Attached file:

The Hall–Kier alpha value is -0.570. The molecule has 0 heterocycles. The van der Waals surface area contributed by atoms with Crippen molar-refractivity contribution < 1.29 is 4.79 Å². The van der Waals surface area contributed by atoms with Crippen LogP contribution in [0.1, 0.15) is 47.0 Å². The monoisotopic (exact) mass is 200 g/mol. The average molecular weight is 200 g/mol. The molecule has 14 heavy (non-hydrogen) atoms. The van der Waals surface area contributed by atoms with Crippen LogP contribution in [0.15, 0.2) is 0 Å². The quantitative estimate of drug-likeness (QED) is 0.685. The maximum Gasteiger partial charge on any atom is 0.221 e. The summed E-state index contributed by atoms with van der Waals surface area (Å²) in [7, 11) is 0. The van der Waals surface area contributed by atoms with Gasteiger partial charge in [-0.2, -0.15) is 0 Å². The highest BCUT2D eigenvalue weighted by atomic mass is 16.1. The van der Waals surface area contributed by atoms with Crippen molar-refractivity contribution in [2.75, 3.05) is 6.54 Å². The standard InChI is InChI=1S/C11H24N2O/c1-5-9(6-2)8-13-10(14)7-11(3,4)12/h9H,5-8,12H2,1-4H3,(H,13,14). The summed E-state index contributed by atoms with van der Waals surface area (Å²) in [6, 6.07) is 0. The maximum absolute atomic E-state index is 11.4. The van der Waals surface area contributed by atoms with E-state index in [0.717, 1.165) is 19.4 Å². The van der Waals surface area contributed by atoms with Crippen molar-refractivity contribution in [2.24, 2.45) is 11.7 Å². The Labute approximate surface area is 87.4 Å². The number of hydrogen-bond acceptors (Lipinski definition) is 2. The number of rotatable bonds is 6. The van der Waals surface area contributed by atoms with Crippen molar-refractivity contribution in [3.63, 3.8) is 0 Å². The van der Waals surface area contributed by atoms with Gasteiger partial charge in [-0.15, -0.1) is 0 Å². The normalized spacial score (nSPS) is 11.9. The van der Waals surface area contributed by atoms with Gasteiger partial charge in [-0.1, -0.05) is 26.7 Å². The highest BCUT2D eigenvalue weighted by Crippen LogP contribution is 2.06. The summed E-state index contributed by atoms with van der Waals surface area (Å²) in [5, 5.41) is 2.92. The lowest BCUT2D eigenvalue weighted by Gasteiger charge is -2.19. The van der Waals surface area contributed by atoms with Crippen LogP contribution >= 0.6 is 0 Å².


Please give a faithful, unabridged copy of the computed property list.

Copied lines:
The Hall–Kier alpha value is -0.570. The molecule has 0 heterocycles. The van der Waals surface area contributed by atoms with Crippen molar-refractivity contribution < 1.29 is 4.79 Å². The van der Waals surface area contributed by atoms with Crippen LogP contribution in [0.1, 0.15) is 47.0 Å². The monoisotopic (exact) mass is 200 g/mol. The average molecular weight is 200 g/mol. The molecule has 14 heavy (non-hydrogen) atoms. The van der Waals surface area contributed by atoms with Crippen LogP contribution in [0.15, 0.2) is 0 Å². The quantitative estimate of drug-likeness (QED) is 0.685. The maximum Gasteiger partial charge on any atom is 0.221 e. The summed E-state index contributed by atoms with van der Waals surface area (Å²) in [7, 11) is 0. The van der Waals surface area contributed by atoms with Gasteiger partial charge in [-0.2, -0.15) is 0 Å². The highest BCUT2D eigenvalue weighted by atomic mass is 16.1. The van der Waals surface area contributed by atoms with Crippen molar-refractivity contribution in [2.75, 3.05) is 6.54 Å². The standard InChI is InChI=1S/C11H24N2O/c1-5-9(6-2)8-13-10(14)7-11(3,4)12/h9H,5-8,12H2,1-4H3,(H,13,14). The summed E-state index contributed by atoms with van der Waals surface area (Å²) in [6, 6.07) is 0. The maximum absolute atomic E-state index is 11.4. The van der Waals surface area contributed by atoms with E-state index in [0.717, 1.165) is 19.4 Å². The van der Waals surface area contributed by atoms with Crippen molar-refractivity contribution in [2.24, 2.45) is 11.7 Å². The Labute approximate surface area is 87.4 Å². The number of hydrogen-bond acceptors (Lipinski definition) is 2. The number of rotatable bonds is 6. The van der Waals surface area contributed by atoms with Crippen molar-refractivity contribution in [3.63, 3.8) is 0 Å². The van der Waals surface area contributed by atoms with Gasteiger partial charge in [-0.15, -0.1) is 0 Å². The normalized spacial score (nSPS) is 11.9. The van der Waals surface area contributed by atoms with Gasteiger partial charge in [-0.1, -0.05) is 26.7 Å². The highest BCUT2D eigenvalue weighted by Crippen LogP contribution is 2.06. The summed E-state index contributed by atoms with van der Waals surface area (Å²) in [5, 5.41) is 2.92. The lowest BCUT2D eigenvalue weighted by Gasteiger charge is -2.19. The van der Waals surface area contributed by atoms with Crippen LogP contribution >= 0.6 is 0 Å².